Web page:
Real Estate Marketing Brief: Building Online Communities


The real estate marketing community is going through a difficult, but stabilizing series of changes. This new normal has shifted the way we do our jobs and execute campaigns (good luck to anyone spending on print-ads right now). This article will cover a “newer” channel focused on building online communities that actually connect with your tribe. Real estate is different from most companies, and we’ll cover how, why, and what you can do to get started. 

What We Mean by Building Communities (and Why It’s Not So New)

A community is a group of people in the same place (physical or virtual) that share characteristics and connect over shared interests, goals, cultures, etc. 

Marketers may add that online communities include opportunities to discuss, collaborate, and learn from one another. The subject matter can be anything. There are communities for taking care of houseplants, designing logos, selling services, and “hacking” software companies together. 

In business, this is often about bringing together people who share the above in alignment with a company’s values, mission and/or business proposition. There’s a connection with the business that lasts beyond a purchase. Examples include Sales Hacker, Indie Hackers, or any Facebook Group that teaches you something new.

There are many business benefits to building online communities as well. Improved SEO, better connections with potential clients, a bigger recruiting pipeline, and more.

Amazing Communities From Companies We Love

These are some broad strokes, so remember: we mean these generally. You can love Nike and not be an athlete, or Patagonia and not be an environmentalist. You get the idea. 

Examples (company -> their community): 

  • Nike -> athletes
  • Aritzia -> their employees
  • Restaurants -> patrons & suppliers
  • Indie Hackers -> company builders
  • Sales Hacker -> salespeople
  • Patagonia -> environmentalists
  • Lululemon -> you already know. 

You’ll notice in the above examples, the communities are almost always customers. It’s not a coincidence. This is where we feel real estate will be different. 

Why it’s Different (And Easier) for Real Estate to Build Online Communities

A real estate development company’s “community” is not home-buyers. It might be investors, but that’s also rare. You see, people buy homes once and move on. They might call the developer to complain about something. Nonetheless, it’s not an active, engaged group of people with shared interests and values. 

You might think this makes things harder. Not true. Let’s look at the real estate ecosystem and pinpoint who has the greater real estate industry as part of their day-to-day life.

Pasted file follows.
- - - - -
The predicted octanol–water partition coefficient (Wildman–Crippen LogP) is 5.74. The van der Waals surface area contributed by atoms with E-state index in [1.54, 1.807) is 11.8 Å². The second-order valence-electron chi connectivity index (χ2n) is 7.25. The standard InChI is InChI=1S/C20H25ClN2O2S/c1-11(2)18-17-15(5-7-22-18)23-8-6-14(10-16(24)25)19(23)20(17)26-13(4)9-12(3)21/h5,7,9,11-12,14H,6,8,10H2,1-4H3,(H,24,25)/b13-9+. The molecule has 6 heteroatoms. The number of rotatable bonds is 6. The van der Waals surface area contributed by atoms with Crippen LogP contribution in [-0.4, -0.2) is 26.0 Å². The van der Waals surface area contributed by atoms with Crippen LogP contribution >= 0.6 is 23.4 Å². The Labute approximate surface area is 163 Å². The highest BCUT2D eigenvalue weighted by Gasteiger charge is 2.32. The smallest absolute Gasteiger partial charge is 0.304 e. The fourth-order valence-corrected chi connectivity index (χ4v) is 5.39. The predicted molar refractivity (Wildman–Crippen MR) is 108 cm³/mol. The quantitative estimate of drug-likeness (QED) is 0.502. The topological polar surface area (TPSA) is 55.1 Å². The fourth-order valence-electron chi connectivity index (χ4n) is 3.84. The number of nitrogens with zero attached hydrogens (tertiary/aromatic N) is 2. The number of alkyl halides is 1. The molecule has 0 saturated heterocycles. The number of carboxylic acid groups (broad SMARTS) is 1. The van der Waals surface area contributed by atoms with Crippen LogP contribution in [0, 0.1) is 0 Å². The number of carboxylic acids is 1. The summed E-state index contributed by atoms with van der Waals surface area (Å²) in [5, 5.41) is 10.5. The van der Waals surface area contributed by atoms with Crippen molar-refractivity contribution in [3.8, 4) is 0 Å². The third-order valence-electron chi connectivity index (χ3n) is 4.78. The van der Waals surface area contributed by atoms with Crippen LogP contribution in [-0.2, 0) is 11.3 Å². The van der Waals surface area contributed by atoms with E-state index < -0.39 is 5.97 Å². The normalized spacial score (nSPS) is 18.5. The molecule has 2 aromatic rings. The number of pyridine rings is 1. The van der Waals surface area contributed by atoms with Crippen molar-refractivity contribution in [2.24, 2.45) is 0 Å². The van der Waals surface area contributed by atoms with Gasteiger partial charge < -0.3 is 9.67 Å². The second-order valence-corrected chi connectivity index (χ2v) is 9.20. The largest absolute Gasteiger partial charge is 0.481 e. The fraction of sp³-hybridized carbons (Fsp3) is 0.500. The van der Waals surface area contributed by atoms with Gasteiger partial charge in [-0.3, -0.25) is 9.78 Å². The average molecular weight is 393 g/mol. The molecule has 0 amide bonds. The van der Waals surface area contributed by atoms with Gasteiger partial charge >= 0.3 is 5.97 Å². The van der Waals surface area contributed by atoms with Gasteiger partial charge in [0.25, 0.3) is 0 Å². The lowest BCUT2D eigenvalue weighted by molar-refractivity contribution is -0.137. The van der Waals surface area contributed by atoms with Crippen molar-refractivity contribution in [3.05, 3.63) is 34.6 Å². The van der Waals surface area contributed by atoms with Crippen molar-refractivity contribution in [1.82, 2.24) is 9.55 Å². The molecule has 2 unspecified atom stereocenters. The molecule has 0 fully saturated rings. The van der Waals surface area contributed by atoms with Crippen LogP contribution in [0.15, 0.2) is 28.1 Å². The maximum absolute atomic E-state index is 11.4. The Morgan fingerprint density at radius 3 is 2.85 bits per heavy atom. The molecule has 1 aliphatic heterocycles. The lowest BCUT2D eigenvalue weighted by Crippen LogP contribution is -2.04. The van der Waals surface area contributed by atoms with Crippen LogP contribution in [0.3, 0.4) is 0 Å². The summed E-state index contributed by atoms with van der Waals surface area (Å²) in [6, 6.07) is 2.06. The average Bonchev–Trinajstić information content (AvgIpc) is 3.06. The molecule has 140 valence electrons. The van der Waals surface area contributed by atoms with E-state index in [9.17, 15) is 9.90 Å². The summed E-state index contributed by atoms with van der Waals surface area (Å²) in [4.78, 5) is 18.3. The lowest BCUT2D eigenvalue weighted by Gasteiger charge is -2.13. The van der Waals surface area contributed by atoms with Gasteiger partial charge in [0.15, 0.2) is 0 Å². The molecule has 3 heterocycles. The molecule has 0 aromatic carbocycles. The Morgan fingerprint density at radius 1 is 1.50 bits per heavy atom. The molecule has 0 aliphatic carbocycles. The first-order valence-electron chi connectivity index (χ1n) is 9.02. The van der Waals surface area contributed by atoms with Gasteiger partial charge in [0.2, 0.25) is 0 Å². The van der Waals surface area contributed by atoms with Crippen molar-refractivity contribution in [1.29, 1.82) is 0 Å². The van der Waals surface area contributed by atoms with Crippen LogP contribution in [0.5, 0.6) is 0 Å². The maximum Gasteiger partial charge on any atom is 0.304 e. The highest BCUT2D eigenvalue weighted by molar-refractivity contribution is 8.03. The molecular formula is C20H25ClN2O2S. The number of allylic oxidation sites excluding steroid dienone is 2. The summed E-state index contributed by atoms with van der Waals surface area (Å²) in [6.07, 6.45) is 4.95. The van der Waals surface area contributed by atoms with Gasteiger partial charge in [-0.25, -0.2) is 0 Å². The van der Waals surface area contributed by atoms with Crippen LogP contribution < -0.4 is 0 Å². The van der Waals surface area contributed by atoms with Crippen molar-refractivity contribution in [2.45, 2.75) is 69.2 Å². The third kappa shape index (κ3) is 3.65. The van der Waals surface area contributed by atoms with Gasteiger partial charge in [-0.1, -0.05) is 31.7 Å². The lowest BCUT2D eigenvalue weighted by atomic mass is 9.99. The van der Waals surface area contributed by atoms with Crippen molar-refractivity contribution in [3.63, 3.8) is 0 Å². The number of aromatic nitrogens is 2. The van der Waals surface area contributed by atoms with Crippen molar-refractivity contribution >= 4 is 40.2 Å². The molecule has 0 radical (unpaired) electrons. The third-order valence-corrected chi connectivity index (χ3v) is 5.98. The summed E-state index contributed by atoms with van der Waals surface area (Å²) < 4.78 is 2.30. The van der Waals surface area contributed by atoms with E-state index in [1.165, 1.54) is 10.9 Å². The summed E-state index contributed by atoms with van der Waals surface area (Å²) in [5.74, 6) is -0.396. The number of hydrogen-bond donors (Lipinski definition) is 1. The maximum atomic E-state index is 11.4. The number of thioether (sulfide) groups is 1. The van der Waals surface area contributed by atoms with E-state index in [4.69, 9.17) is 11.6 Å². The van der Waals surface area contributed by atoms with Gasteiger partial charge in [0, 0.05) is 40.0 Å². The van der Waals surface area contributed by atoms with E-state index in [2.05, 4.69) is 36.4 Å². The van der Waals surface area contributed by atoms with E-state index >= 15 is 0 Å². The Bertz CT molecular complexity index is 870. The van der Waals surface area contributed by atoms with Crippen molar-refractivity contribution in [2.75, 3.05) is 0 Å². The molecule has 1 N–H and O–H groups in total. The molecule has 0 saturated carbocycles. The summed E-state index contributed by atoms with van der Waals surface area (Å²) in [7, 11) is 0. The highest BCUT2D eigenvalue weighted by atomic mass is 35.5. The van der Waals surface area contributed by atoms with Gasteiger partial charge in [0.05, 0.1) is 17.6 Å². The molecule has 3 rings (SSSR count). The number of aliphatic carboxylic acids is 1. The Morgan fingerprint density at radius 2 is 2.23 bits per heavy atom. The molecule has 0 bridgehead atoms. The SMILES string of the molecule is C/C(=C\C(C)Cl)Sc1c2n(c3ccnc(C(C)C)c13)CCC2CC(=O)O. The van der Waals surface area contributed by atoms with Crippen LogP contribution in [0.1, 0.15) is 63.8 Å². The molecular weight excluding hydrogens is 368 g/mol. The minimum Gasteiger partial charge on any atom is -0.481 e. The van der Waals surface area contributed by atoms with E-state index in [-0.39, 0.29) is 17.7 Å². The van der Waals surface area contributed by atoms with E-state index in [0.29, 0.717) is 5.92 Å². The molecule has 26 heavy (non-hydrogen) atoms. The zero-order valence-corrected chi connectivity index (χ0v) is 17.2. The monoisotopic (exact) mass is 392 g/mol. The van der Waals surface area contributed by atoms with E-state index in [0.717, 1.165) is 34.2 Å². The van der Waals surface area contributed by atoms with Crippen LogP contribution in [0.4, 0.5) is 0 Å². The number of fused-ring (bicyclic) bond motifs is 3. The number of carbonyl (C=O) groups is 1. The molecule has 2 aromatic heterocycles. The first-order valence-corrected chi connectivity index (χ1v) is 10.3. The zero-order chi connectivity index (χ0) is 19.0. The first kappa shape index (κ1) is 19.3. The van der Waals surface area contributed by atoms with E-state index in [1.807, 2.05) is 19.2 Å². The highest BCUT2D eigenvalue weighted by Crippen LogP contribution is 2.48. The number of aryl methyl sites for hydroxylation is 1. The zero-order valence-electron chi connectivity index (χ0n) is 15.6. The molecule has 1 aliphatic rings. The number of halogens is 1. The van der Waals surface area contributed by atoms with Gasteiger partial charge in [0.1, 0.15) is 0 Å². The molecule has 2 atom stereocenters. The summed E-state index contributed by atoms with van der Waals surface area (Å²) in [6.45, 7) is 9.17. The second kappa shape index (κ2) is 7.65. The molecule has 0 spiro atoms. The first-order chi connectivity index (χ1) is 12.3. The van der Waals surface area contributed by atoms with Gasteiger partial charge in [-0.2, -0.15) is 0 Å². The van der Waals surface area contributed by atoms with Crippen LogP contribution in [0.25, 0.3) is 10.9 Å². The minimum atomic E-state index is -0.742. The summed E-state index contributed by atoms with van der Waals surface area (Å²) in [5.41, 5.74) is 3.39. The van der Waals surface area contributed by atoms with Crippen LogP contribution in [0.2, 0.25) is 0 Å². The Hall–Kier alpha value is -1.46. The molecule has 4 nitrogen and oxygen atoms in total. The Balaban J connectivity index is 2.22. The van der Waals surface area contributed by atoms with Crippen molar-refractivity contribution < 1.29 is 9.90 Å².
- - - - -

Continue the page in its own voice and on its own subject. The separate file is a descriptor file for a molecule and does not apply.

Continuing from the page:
Groups who care, every day:

  • Realtors, 
  • Architects
  • Tradespeople
  • Local businesses where you’re building
  • Local politicians, city councils, boards of trade, etc.
  • Agencies, studios, etc. companies like ours (and our partners

So, if a real estate development firm launched a “community” as a marketing initiative, what would it look like? 

How to Build a Community

Step 1: Create Space for Conversation

Discord, Slack, and any forum software can create this for you. The tech world has many options. Like many innovations, tech picked it up and systematized it first. 

Remember: a community starts when the members speak with one another. That engagement is a leading indicator of community success. 

Step 2: Programming

If Periphery were to create a community, we would focus on clients or on potential employees (we’ll use the latter in our example). 

Our programming might involve a weekly Ask Me Anything (AMA), in Slack or Discord with different “influencers.” Recruiters answering how to get a job through COVID, or marketers sharing what they look for in candidates today. Perhaps members of our team described what we’re looking for in new candidates.  

Added to this may be weekly icebreakers where community members can meet each other. Building a network is huge for potential job-seekers. Creating this regular programming might push them to build their networks, practice their conversation skills, and make future connections. 

Regardless of the programming, the intention is always for community members to continue the conversation with each other, not with us (as facilitators). 

Step 3: Knowledge Sharing

Dropping great books, podcast episodes, youtube videos, and insights helps boost the community’s confidence. This creates a shared connection, especially among job-seekers, on learning, improving, and growth. 

The last thing to note: this is never about a company hoarding a community to fill its own recruiting pipeline. That’s a bad look. Better to share talent, postings, and opportunities. 

But, should Periphery have a posting available, who do you think would apply? 

Final Word

Thanks for reading this post on building online communities. 

In case it’s not obvious, it doesn’t take much money or time past the first month (90% of this can be automated). What it takes is one dedicated person, some support, and patience. 

In real estate, you just want to make sure to watch out for a few pitfalls:

  • Your community is rarely home-buyers. 
  • It’s the real estate business ecosystem. 
  • Members have to hear from experts on subjects they care about. Your job is to book it. 
  • It’s not about members connecting with you. It’s about how they connect with each other. 

Feel free to contact us with any questions.

Thanks for reading!

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